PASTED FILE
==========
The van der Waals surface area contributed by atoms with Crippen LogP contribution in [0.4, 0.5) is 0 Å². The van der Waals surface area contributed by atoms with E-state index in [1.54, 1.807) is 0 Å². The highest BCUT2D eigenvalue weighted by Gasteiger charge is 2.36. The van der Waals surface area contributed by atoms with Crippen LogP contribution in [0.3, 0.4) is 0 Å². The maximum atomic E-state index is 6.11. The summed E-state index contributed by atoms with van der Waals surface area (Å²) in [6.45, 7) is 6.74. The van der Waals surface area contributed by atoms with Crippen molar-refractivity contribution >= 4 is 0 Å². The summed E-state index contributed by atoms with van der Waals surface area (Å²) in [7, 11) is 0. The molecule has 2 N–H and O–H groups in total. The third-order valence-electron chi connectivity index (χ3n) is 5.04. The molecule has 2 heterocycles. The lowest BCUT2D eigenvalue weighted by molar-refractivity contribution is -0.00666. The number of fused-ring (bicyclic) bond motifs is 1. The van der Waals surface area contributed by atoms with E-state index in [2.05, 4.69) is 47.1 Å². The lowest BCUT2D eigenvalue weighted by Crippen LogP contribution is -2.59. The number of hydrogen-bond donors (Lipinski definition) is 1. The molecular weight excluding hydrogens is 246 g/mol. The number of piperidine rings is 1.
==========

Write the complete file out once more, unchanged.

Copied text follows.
The van der Waals surface area contributed by atoms with Crippen LogP contribution in [0.4, 0.5) is 0 Å². The van der Waals surface area contributed by atoms with E-state index in [1.54, 1.807) is 0 Å². The highest BCUT2D eigenvalue weighted by Gasteiger charge is 2.36. The van der Waals surface area contributed by atoms with Crippen LogP contribution in [0.3, 0.4) is 0 Å². The maximum atomic E-state index is 6.11. The summed E-state index contributed by atoms with van der Waals surface area (Å²) in [6.45, 7) is 6.74. The van der Waals surface area contributed by atoms with Crippen molar-refractivity contribution >= 4 is 0 Å². The summed E-state index contributed by atoms with van der Waals surface area (Å²) in [7, 11) is 0. The molecule has 2 N–H and O–H groups in total. The third-order valence-electron chi connectivity index (χ3n) is 5.04. The molecule has 2 heterocycles. The lowest BCUT2D eigenvalue weighted by molar-refractivity contribution is -0.00666. The number of fused-ring (bicyclic) bond motifs is 1. The van der Waals surface area contributed by atoms with E-state index in [2.05, 4.69) is 47.1 Å². The lowest BCUT2D eigenvalue weighted by Crippen LogP contribution is -2.59. The number of hydrogen-bond donors (Lipinski definition) is 1. The molecular weight excluding hydrogens is 246 g/mol. The number of piperidine rings is 1.